But the standard brake fits on the front of the bike, on one bolt. You need a special adapter to mount it on the two bolts of the underframe mount. Of course you do. So then I had to buy a new one, with all the mounting equipment, from the States. It arrived the other day and I’ve tried it. In principle it will mount now. So I can at least put the shabby brake under the back wheel where it’s out of sight and mount the pretty new one on the front where it’s visible.
I suppose I should say it’s not just about an accurate reading on the trainer. I could probably have lived with that. I certainly would have looked for a cheaper and easier option. But the training is all working towards a race. You build up so you know how much power you can sustain for the race distance. The power meter is the only way you can know you are hitting your target on race day. And having the best brakes you can get is never a bad thing. Especially if I’m planning on doing a hill triathlon.
Work has been good. After they asked me did I want a 14 hour shift and I said 10 hours is enough for me, they have been giving me shorter shifts. 8, 9 and 10 hours. That suits me. And I got 5 shifts last week, so all is well. I had one blip. It was a nightmare. They sent me to a drop I’d done before, I had the satnav on but I missed one turning. The satnav rerouted and took me a different way. At first I was fine with it because I’d been down that way before. Then suddenly it had me out in the sticks. Eh? I kept going, but it was smaller and smaller roads and the satnav kept trying to take me down single track roads. I kept refusing. It kept rerouting me. After me refusing to take a double deck (16′ 2″) trailer down a single lane road for the 4th time it started going mad. About half a mile ahead was a 13′ bridge! Oh no! I got out and ran to the bridge. Just before it was a road to a farm or something. I had *just* enough room to drive into it, but not enough room to swing around. I had to reverse blind back into the country lane. I got away with it without crashing and had to take the previous road. That lead me through a tiny village, then out onto a single lane road. I was proper panicking. My trailer was smacking into trees over the road, I couldn’t turn around, I didn’t know where I was and any moment I was expecting to meet someone coming the other way. Or a bridge. Or anything. I finally managed to pull up over a farmer’s drive. I got out and was shaking with the stress. The natives came out to gawp at the moron in the artic with a double deck trailer. They said I’d missed my turn. The farmer woman went down the road behind me to guide me as I backed down the single lane then reverse into an equally tiny single lane so I could do a three point turn. While I was pulled up I checked my satnav. The Royal Mail had given me the wrong postcode.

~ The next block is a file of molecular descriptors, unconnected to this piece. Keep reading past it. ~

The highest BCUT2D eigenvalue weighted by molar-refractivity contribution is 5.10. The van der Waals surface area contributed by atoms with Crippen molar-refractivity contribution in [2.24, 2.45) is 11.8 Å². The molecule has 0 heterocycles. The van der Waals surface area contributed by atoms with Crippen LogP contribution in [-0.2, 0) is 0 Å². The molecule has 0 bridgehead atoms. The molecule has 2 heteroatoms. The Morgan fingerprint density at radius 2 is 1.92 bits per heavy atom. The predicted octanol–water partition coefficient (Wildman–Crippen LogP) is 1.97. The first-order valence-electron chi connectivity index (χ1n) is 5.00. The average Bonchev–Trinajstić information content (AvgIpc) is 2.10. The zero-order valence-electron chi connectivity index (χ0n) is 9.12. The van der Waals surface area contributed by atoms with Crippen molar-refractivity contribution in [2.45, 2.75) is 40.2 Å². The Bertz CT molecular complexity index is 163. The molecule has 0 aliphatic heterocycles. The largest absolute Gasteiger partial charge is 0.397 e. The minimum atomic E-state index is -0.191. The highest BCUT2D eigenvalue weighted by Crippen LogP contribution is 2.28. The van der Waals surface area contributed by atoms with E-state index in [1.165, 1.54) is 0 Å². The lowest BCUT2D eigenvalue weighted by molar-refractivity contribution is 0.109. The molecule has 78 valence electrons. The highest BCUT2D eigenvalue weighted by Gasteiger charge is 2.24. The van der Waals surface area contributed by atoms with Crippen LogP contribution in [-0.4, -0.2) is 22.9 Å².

That was the most stress I’ve ever had as a driver. Over the course of 10 or so years driving I’ve had one low bridge, once on a single track, lost quite a bit, a few blind reverses out into the road. To have them all happen, one after the other, was just a nightmare. At one point (when I saw the low bridge ahead on a tiny country round) I stopped, took my glasses off, and literally had my head in my hands. Character forming.